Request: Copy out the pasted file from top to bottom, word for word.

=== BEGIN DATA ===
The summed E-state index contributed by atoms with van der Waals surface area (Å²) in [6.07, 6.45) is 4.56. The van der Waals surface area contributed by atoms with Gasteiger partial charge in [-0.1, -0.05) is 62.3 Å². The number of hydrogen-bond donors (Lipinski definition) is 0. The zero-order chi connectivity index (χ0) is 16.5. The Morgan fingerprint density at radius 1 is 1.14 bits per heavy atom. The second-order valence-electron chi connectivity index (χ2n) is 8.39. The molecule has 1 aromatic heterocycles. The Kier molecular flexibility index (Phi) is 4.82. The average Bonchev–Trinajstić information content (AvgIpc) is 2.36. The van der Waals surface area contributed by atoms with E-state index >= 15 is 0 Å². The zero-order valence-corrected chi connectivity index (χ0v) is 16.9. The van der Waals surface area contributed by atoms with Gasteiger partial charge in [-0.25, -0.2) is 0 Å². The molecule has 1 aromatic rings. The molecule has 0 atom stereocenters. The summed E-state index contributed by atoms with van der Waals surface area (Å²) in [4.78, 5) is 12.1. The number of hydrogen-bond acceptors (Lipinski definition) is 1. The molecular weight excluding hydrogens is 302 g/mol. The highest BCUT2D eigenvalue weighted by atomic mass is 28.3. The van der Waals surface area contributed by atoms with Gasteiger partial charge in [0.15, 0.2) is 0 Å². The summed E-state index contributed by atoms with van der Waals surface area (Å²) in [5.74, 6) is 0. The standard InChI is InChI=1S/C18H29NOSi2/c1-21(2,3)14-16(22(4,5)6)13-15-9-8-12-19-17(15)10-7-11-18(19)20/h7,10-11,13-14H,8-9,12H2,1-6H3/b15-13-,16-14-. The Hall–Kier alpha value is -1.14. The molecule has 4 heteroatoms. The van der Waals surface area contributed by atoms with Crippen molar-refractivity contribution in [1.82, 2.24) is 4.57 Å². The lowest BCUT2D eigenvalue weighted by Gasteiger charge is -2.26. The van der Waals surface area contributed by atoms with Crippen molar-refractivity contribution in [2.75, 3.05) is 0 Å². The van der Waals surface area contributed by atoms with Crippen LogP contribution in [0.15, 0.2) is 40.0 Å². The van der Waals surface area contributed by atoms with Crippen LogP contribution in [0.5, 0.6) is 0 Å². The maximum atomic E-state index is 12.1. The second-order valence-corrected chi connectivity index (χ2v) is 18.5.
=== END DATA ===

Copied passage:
The summed E-state index contributed by atoms with van der Waals surface area (Å²) in [6.07, 6.45) is 4.56. The van der Waals surface area contributed by atoms with Gasteiger partial charge in [-0.1, -0.05) is 62.3 Å². The number of hydrogen-bond donors (Lipinski definition) is 0. The zero-order chi connectivity index (χ0) is 16.5. The Morgan fingerprint density at radius 1 is 1.14 bits per heavy atom. The second-order valence-electron chi connectivity index (χ2n) is 8.39. The molecule has 1 aromatic heterocycles. The Kier molecular flexibility index (Phi) is 4.82. The average Bonchev–Trinajstić information content (AvgIpc) is 2.36. The van der Waals surface area contributed by atoms with E-state index >= 15 is 0 Å². The zero-order valence-corrected chi connectivity index (χ0v) is 16.9. The van der Waals surface area contributed by atoms with Gasteiger partial charge in [-0.25, -0.2) is 0 Å². The molecule has 1 aromatic rings. The molecule has 0 atom stereocenters. The summed E-state index contributed by atoms with van der Waals surface area (Å²) in [4.78, 5) is 12.1. The number of hydrogen-bond acceptors (Lipinski definition) is 1. The molecular weight excluding hydrogens is 302 g/mol. The highest BCUT2D eigenvalue weighted by atomic mass is 28.3. The van der Waals surface area contributed by atoms with Gasteiger partial charge in [0.15, 0.2) is 0 Å². The summed E-state index contributed by atoms with van der Waals surface area (Å²) in [5.74, 6) is 0. The standard InChI is InChI=1S/C18H29NOSi2/c1-21(2,3)14-16(22(4,5)6)13-15-9-8-12-19-17(15)10-7-11-18(19)20/h7,10-11,13-14H,8-9,12H2,1-6H3/b15-13-,16-14-. The Hall–Kier alpha value is -1.14. The molecule has 4 heteroatoms. The van der Waals surface area contributed by atoms with Crippen molar-refractivity contribution in [1.82, 2.24) is 4.57 Å². The lowest BCUT2D eigenvalue weighted by Gasteiger charge is -2.26. The van der Waals surface area contributed by atoms with Crippen molar-refractivity contribution in [2.75, 3.05) is 0 Å². The van der Waals surface area contributed by atoms with Crippen LogP contribution in [0.15, 0.2) is 40.0 Å². The van der Waals surface area contributed by atoms with Crippen LogP contribution in [0.5, 0.6) is 0 Å². The maximum atomic E-state index is 12.1. The second-order valence-corrected chi connectivity index (χ2v) is 18.5.